Classic Rewind: Schultz breaks gender barrier, first woman to coach in Classic

By Van Williams
Classic Media Director

When the Chugiak Mustangs made a head coaching change in 2019, school officials wanted to keep it in-house and hired first-year assistant Josi Schultz.

It was just like any other coaching hire.

Except it wasn’t.

Schultz became the first woman to be named head coach of a boys basketball team in the state’s most prominent league since the Cook Inlet Conference began playing in the 1970s.

“It was never my intention to make a big splash, but it just kind of happened,” said Chugiak assistant principal Ben Johrendt. “I didn’t even really think about that part until after it was all said and done. Later on, it hit me, ‘We just did something that’s kind of a big deal.’”

Women coaching boys basketball isn’t new to Alaska.

In 2001, Amy Rakers led Kodiak to the 4A state championship. In 2018, Bri Kirk guided Noatak to the 1A state title.

But it’s never happened in the state’s largest city until now. Just call Schultz the Becky Hammon of the CIC.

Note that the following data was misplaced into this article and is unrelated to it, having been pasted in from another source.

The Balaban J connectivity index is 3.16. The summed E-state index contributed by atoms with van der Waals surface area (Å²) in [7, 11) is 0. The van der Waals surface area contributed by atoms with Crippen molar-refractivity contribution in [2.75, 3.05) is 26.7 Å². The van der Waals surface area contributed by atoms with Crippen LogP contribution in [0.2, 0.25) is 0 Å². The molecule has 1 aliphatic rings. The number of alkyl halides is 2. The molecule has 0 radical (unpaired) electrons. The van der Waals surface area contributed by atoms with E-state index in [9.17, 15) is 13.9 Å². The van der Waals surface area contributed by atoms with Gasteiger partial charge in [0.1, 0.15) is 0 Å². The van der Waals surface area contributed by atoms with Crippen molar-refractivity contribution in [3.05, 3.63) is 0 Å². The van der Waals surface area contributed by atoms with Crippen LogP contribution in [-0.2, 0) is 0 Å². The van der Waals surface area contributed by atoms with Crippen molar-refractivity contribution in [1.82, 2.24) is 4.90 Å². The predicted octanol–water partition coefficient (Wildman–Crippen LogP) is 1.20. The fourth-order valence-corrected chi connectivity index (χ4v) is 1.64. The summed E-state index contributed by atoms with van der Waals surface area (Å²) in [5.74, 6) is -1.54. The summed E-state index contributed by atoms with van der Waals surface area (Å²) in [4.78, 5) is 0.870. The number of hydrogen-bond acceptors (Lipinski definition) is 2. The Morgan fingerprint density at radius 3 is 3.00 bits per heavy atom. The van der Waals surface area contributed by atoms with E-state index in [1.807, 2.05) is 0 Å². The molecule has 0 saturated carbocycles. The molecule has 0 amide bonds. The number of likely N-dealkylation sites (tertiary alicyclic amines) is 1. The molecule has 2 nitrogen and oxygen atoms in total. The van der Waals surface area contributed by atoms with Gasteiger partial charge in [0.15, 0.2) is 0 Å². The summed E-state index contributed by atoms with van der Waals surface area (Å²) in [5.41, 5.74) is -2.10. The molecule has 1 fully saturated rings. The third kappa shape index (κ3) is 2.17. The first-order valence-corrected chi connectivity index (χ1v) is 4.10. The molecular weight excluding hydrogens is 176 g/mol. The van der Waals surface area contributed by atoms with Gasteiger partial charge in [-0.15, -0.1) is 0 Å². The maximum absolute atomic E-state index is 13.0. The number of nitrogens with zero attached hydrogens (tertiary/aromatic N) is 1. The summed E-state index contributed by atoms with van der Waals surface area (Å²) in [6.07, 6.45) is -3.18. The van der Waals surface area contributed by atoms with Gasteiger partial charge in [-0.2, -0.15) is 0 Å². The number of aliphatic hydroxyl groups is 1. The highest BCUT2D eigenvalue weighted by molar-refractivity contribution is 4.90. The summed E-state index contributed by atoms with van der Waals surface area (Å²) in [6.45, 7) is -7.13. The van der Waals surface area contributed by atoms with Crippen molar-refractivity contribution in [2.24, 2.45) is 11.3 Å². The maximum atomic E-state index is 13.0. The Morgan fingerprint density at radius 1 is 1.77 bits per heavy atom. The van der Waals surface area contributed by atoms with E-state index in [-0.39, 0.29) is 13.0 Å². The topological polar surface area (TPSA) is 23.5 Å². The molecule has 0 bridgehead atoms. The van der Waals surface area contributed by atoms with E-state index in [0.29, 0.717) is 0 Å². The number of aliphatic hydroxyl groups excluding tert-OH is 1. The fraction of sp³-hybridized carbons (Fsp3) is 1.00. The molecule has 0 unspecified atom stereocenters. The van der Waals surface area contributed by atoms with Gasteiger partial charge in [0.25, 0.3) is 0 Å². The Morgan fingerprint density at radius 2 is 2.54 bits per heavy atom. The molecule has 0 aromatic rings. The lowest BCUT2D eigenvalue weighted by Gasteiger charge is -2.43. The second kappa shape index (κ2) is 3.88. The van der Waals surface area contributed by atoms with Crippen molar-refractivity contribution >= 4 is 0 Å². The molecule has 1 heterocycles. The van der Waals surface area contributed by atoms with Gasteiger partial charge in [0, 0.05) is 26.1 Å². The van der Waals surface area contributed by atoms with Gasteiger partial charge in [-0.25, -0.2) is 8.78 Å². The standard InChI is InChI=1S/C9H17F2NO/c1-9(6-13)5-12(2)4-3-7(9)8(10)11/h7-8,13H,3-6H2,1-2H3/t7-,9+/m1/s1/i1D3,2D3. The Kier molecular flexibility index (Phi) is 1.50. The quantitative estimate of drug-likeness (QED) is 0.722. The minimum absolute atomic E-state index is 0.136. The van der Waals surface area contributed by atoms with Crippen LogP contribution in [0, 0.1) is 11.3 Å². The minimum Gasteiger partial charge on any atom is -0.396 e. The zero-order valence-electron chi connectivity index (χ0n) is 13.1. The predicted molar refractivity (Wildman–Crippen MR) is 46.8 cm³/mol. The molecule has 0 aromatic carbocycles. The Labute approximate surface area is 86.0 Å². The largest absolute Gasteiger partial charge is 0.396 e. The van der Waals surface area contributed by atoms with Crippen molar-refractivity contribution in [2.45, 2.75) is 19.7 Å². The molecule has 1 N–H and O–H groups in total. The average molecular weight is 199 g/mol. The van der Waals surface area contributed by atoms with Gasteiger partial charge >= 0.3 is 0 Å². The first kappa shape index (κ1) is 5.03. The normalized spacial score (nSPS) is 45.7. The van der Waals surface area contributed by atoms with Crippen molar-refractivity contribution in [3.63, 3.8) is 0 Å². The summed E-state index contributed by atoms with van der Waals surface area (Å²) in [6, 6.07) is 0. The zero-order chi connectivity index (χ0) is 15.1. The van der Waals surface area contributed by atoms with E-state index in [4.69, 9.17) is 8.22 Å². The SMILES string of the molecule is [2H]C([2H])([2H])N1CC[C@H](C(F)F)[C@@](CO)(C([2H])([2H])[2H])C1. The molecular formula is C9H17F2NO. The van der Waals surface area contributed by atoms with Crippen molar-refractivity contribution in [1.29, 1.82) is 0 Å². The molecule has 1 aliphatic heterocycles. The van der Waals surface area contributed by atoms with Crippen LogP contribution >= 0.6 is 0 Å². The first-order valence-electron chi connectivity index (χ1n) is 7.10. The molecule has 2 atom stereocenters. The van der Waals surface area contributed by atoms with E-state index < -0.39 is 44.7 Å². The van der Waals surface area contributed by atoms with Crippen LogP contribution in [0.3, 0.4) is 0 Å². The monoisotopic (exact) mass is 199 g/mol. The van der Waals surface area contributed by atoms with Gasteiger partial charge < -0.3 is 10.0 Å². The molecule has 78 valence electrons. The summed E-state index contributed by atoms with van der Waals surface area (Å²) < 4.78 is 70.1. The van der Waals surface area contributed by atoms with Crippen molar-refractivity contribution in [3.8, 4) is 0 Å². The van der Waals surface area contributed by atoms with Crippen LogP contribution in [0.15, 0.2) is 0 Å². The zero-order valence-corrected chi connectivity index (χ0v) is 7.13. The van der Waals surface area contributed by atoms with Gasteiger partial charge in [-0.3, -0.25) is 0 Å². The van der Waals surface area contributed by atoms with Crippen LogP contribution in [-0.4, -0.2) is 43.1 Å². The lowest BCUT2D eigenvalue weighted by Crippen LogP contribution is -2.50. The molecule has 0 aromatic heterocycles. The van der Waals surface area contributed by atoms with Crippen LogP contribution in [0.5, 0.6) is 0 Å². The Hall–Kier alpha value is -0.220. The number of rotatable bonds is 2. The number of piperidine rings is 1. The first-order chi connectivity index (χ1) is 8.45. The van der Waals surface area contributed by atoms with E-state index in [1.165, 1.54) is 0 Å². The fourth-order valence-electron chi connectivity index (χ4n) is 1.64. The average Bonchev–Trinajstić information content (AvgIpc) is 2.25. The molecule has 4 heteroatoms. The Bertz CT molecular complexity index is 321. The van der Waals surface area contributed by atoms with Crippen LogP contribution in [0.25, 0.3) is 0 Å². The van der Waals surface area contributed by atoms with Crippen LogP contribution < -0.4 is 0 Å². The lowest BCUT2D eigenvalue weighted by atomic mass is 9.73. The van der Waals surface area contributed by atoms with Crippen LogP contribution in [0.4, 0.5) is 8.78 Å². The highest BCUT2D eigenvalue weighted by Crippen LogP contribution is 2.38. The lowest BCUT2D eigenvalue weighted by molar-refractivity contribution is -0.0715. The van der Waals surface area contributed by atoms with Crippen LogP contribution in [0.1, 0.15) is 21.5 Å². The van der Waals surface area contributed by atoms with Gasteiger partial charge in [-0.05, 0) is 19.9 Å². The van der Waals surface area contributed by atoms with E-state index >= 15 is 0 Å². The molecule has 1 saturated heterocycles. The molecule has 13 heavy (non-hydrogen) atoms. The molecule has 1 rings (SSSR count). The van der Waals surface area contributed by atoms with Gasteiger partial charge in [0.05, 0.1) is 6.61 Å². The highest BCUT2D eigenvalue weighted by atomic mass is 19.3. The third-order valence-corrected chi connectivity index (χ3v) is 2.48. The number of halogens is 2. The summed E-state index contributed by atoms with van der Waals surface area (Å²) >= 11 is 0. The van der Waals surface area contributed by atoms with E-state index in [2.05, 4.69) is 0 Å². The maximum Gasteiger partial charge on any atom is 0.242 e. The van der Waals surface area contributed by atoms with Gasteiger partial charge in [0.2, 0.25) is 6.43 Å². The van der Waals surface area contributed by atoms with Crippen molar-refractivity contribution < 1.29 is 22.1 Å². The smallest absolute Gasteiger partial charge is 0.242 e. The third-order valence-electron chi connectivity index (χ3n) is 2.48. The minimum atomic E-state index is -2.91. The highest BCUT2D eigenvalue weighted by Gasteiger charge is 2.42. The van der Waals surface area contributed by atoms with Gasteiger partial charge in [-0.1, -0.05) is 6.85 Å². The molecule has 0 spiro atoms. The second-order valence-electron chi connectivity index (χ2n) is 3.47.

“It’s a great honor to even be mentioned in that kind of company,” she said. “Hopefully there are many more after.”

Schultz has previous high school and Arctic Winter Games coaching experience and she played college basketball at NCAA D3 Wisconsin-Stevens Point.

The Chugiak players, parents and community have welcomed their new boys coach with open arms.

“The guys have been really respectful and parents have been really nice and made me feel comfortable,” she said. “Like any coach, like any player, I would expect them to be skeptical. I have had to prove myself. I don’t think that’s just a male or a female thing.”

High school varsity coaches are regularly scrutinized and Schultz realizes her decisions will likely be dissected even more because she’s a woman.

She would rather people judge her game, not her gender.

“I try not to make a big deal out of many things, but I definitely think in our society there are still people who don’t think that women should be in these positions,” Schultz said.

“We are farther than we were 10 years ago, 5 years ago, but we’re still having firsts. I think it’s a positive thing. I hope one day it’s not even a topic of discussion.”

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